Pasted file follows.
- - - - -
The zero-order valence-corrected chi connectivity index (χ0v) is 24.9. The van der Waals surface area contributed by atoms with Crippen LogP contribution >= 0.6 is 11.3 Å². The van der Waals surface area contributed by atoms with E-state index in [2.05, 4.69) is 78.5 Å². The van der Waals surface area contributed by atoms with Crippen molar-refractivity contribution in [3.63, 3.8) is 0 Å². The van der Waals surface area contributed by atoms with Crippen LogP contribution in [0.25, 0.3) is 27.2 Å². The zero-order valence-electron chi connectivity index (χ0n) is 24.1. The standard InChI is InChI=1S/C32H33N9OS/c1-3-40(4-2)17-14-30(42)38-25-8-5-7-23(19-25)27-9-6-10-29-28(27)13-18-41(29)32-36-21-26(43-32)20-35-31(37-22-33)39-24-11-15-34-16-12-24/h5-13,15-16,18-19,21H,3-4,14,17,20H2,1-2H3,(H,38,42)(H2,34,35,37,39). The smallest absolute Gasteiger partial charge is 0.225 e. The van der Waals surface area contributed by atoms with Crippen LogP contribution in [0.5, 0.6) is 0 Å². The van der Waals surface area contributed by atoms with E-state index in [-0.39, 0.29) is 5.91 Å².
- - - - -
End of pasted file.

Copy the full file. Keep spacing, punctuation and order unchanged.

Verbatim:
The zero-order valence-corrected chi connectivity index (χ0v) is 24.9. The van der Waals surface area contributed by atoms with Crippen LogP contribution >= 0.6 is 11.3 Å². The van der Waals surface area contributed by atoms with E-state index in [2.05, 4.69) is 78.5 Å². The van der Waals surface area contributed by atoms with Crippen molar-refractivity contribution in [3.63, 3.8) is 0 Å². The van der Waals surface area contributed by atoms with Crippen LogP contribution in [0.25, 0.3) is 27.2 Å². The zero-order valence-electron chi connectivity index (χ0n) is 24.1. The standard InChI is InChI=1S/C32H33N9OS/c1-3-40(4-2)17-14-30(42)38-25-8-5-7-23(19-25)27-9-6-10-29-28(27)13-18-41(29)32-36-21-26(43-32)20-35-31(37-22-33)39-24-11-15-34-16-12-24/h5-13,15-16,18-19,21H,3-4,14,17,20H2,1-2H3,(H,38,42)(H2,34,35,37,39). The smallest absolute Gasteiger partial charge is 0.225 e. The van der Waals surface area contributed by atoms with Crippen LogP contribution in [0.5, 0.6) is 0 Å². The van der Waals surface area contributed by atoms with E-state index in [-0.39, 0.29) is 5.91 Å².